The unparalleled use of the internet and technology to radicalise and reach audiences, often away from the gaze of the security services, will be a key challenge. As ISIS suffers defeats in various areas of the globe and their members disperse, there is a risk that they will return home or travel to other areas of the globe to mount attacks. There is also a risk that those resident in the UK may mount attacks instead of attempting to travel.
The City is one of the safest parts of the capital, but we are never complacent, especially when it comes to countering terrorism. For the security sector, testing and exercising your emergency plans are essential, and Project Griffin and Project Argus are two such facilitation tools which play a key role in preparedness. Work with your business neighbours to extend your security reach and ‘buddy’ your exercising.
David Clark, CPP, PCI, PSP, Chair, Security Commonwealth on behalf of ASIS UK
2016 has seen some truly game changing tactics from those that wish to cause harm to the West, the attack in Nice really demonstrated how easy it can be to turn an everyday vehicle into a devastating weapon; the only real surprise is that an attack of this magnitude hasn’t happened sooner, or since. It is testimony to the foresight of UK security professionals that similar locations to Nice, such as London’s South Bank, invested in protection from this type of attack in 2012. Crowded places not only need to be protected from improvised explosive devices, be they person or vehicle borne, they need to be protected from possible attacks by vehicles and other unsophisticated weapon methods.
2017 could well be the dawn of yet more unsophisticated attacks that can be perpetrated using everyday items and equipment and are likely to happen anywhere. Protecting from these attacks will be extremely difficult; awareness, behavioural detection, and relying on instincts could well be the best methods to identify a potential attack, as traditional intelligence gathering and mitigation will no longer help us as they once would. We will all need to be more risk aware and smarter in our approach to unsophisticated attacks in 2017.
James Kelly, Chief Executive, British Security Industry Association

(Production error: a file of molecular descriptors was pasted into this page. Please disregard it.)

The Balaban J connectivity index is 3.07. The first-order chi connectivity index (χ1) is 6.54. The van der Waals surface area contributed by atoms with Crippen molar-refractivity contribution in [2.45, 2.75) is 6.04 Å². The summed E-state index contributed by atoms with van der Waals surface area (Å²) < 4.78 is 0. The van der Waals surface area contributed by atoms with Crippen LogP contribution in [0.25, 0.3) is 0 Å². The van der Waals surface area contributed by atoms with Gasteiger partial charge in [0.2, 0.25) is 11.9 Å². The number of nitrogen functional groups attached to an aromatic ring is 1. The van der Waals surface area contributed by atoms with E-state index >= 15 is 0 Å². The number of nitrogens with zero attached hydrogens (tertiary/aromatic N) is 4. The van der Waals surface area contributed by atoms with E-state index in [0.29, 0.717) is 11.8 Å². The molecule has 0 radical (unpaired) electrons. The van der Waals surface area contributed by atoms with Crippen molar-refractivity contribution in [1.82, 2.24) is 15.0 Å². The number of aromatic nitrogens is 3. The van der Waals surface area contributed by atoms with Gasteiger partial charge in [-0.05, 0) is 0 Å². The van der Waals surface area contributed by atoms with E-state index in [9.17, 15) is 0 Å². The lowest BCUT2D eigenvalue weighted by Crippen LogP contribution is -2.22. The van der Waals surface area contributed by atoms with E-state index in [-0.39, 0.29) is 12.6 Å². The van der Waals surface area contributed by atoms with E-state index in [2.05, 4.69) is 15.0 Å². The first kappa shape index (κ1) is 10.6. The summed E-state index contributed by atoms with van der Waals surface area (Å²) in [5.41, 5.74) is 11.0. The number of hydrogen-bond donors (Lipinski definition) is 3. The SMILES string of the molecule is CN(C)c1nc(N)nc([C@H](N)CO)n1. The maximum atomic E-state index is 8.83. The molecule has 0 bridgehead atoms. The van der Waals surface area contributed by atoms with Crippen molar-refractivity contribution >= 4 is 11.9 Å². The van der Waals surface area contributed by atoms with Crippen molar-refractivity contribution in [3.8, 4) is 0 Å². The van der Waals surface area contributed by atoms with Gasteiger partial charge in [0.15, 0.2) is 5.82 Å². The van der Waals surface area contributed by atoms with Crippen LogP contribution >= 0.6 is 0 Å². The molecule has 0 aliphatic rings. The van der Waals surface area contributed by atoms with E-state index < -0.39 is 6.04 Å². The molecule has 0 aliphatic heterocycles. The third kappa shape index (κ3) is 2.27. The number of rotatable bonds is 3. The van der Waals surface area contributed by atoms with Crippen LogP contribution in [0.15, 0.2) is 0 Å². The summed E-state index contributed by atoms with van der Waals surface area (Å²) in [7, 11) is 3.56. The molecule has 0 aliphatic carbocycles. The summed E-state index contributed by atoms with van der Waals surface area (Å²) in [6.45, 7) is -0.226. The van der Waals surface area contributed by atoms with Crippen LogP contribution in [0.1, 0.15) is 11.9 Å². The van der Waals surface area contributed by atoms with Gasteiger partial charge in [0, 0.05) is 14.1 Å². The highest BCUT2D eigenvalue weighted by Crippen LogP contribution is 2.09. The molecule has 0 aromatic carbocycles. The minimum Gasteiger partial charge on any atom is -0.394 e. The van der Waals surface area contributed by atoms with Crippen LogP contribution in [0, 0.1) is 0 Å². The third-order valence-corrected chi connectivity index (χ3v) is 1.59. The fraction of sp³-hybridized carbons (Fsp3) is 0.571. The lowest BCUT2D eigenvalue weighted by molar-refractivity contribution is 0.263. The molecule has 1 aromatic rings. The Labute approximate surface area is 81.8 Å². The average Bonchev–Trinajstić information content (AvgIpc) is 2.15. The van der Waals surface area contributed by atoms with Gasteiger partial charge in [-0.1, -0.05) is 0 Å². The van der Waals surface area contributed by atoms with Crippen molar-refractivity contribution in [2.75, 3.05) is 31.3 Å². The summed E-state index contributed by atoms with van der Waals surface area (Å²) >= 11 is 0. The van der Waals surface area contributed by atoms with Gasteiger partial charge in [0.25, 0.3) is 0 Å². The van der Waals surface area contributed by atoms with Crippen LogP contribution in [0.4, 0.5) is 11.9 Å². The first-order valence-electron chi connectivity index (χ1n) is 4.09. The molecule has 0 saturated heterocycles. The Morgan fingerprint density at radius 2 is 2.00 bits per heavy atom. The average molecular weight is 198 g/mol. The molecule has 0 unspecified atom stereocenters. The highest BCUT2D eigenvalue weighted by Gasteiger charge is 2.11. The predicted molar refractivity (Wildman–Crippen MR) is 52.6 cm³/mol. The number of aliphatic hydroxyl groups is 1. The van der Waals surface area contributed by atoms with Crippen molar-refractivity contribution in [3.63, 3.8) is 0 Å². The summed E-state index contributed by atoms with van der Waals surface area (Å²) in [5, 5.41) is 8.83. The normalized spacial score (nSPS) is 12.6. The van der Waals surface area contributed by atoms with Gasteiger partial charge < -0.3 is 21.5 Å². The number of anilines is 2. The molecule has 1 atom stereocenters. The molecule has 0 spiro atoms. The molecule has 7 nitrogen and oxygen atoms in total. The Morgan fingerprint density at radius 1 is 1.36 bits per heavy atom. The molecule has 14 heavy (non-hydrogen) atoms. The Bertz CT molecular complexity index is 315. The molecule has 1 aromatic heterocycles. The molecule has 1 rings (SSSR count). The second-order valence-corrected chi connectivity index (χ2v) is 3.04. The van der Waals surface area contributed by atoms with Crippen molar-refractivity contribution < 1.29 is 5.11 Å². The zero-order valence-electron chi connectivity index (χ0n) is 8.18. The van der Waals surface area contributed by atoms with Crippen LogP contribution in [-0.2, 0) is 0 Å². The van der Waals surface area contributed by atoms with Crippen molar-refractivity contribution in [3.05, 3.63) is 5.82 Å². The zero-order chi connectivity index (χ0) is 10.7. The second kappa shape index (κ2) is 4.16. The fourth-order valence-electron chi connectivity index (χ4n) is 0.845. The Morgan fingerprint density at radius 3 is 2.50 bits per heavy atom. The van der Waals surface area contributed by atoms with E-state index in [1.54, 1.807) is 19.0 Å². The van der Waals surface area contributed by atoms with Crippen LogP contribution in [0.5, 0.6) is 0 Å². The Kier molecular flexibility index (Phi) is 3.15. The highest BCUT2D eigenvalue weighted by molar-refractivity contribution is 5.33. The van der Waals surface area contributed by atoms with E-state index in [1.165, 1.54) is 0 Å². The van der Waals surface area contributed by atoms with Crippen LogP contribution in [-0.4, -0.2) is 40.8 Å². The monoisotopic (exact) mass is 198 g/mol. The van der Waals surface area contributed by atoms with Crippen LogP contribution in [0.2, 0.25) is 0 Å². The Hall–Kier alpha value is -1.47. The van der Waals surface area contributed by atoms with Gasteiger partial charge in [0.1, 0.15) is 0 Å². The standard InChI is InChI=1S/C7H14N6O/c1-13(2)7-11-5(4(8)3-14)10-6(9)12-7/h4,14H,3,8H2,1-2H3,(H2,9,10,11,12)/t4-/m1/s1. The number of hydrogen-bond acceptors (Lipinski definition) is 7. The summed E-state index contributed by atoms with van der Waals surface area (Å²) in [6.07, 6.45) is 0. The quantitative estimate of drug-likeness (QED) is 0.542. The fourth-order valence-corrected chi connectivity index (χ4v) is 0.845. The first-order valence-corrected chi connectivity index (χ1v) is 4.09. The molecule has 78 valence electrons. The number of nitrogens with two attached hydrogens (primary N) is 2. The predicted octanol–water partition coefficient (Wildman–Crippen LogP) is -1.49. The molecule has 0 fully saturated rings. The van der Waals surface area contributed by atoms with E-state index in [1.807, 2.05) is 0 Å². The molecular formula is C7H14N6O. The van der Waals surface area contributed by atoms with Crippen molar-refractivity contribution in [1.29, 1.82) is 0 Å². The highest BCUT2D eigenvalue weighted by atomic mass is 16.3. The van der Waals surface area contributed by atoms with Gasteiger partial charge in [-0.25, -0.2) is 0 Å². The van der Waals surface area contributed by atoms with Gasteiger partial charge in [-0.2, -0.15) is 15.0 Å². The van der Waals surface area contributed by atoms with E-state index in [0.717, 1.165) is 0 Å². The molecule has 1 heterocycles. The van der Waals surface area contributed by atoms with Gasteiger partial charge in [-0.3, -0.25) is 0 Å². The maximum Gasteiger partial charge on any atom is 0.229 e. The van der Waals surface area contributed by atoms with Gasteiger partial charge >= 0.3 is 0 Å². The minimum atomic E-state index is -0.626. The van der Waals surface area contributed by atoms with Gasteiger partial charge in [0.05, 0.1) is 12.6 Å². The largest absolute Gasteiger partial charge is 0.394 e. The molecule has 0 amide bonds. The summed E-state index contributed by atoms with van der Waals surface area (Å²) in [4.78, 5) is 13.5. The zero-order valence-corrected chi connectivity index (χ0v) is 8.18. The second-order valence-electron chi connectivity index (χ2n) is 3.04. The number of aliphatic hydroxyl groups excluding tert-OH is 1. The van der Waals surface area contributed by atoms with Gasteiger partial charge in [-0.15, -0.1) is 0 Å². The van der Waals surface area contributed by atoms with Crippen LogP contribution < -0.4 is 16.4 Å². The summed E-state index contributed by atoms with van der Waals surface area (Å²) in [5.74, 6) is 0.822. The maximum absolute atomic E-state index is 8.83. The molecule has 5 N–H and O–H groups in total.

One of the main lessons learnt following the terrible incidents across Europe in 2016 is that the private security industry has a huge role to play in the efforts to protect the UK public from similar attacks. Increased partnership work and the sharing of intelligence between industry and the police will be an essential tool in the fight against extremism. There has already been some significant progress made in this area through the Police and Security Group (PaS) initiative, launched in 2014 to improve collaboration between the Police, Private Security Industry and Security Teams of businesses.
We have also seen a change in the types of terrorist attacks being carried out. It is, therefore, important that the general public remain vigilant and alert at all times, and that they call 999 immediately if they see anyone acting suspiciously or suspect unattended packages or bags may be a threat.
Businesses should ensure that they engage with reputable security suppliers and that they clearly define their operational requirements. Quality should always be the most important factor when procuring any security product or service and so it is essential that businesses do not take a ‘cheapest is best’ approach to their security. The BSIA has recently published a white paper on this subject which examines the challenges of buying and selling high-quality security solutions. For end users, the paper provides recommendations on procuring security solutions distilled from the discussion throughout the paper.